There’s been a masterclass in how not to manage a news crisis from our professional organisations this week.
A dossier of alleged groping, belittling remarks and unsolicited dick pics at the BMA has been making national headlines, and beleaguered head honchos at the doctors’ union must have been praying for something, anything, to take the spotlight off the sexism scandal.
You asked for a miracle, I bring you the RCGP…
As Brunei enforced new religious laws that punish adultery and gay sex with the death penalty by stoning, and the #BoycottBrunei campaign gathered support online, it has emerged that in 2013 the RCGP (new motto: Cum Sharia Caritas, apparently) accepted a ‘significant donation’ from the Sultan of Brunei to fund an eponymous auditorium, and in return proclaimed him a ‘Companion of the College’.
A petition (currently running at 3,500 signatures) has been started by Dr Hollie Rolland, who is rightfully enraged that it’s currently impossible for her to train as a GP in the UK without paying a college that lends its support by association to the ritualised state execution of gay people.
It’s not just their attitudes that need to move quickly into the 21st century
The college has yet to distance itself from the Sultan, perhaps because this might threaten the lucrative International Membership programme it runs in Brunei.
Now an argument could be made that the promotion of primary care is a universal good and should be a priority for the college, even in (or perhaps especially in) countries with questionable records on human rights. But it’s one thing to offer training to a nation’s GPs, and quite another to create a special new category of BFF with which to big up its leader. We’re talking about stoning people to death here. What’s next? The Fraser Rose Inaugural Prize for FGM?
In response to the growing furore, the RCGP initially released a holding statement which most people interpreted as ‘Look, stoning people to death is obviously bad mmkay, but what you have to understand is that it’s a very well-appointed auditorium’, then, with a sense of urgency that would make a Fangorn Entmoot look like Spud’s job interview, arranged an emergency meeting in three weeks’ time.
The original decision to honour the Sultan was made at a similar meeting in 2013, and the college has already declined to reverse its stance when challenged in 2014. It would be interesting to know how then-Treasurer-elect-and-now-Chair Professor Helen Stokes-Lampard, pictured smiling with the Sultan on the college’s website, voted on those occasions.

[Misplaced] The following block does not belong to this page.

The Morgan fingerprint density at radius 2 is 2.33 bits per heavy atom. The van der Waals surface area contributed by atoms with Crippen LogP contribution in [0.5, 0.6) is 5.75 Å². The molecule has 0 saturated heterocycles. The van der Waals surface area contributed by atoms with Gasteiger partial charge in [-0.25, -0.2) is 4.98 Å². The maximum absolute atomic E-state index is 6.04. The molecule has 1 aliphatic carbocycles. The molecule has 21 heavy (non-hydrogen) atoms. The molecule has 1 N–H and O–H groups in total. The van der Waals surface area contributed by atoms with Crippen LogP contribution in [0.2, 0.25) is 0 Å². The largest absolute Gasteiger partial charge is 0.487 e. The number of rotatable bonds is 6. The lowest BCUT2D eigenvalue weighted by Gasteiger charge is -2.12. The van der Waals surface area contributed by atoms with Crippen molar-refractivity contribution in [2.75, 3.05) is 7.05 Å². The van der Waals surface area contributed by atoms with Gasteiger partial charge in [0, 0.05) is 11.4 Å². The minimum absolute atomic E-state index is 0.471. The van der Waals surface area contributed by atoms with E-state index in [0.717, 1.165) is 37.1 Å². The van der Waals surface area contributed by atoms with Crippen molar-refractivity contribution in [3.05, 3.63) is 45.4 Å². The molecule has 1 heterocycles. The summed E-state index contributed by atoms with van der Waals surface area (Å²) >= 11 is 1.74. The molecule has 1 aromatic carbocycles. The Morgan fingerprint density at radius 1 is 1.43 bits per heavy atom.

We can only hope that by the time of the emergency trustees’ meeting, the petition will have garnered enough signatures to embarrass the college into a change of heart; however, having personally witnessed the infamous conference singalong, I fear this may be an organisation devoid of shame.
A pattern emerges here. Whether it’s the as-yet-unnamed priapists at the BMA left flatfooted by determined women collating testimonies via social media, or the RCGP floundering in the face of a Twitterstorm, our institutions appear hopelessly unprepared for the modern world.
It’s not just their attitudes that need to move quickly into the 21st century.
Dr Pete Deveson is a GP in Surrey. You can follow him on Twitter @PeteDeveson
Professor Helen Stokes-Lampard, chair of the RCGP, has responded: ‘We would like to clarify the action that the College is taking in light of the latest developments in Brunei.
‘We are all shocked by the situation and have said publicly that we categorically condemn these actions.
‘We are urgently reviewing the situation at the highest levels. The challenge we have is that it takes time to get the necessary advice and to get the relevant people together to make decisions about all the options we have to consider. As the College is a registered charity, we also have to comply with charity law and governance.
‘I appreciate that this is frustrating, but I promise our members that I am doing all I can to hasten the process so that we reach firm conclusions as swiftly as is safe and responsible to do so. I will, of course, communicate the decisions to all our members as soon as we can.
‘We are a diverse and inclusive College and are very proud of our strong LGBT+ community of doctors and staff. We abhor any form of human rights abuse.’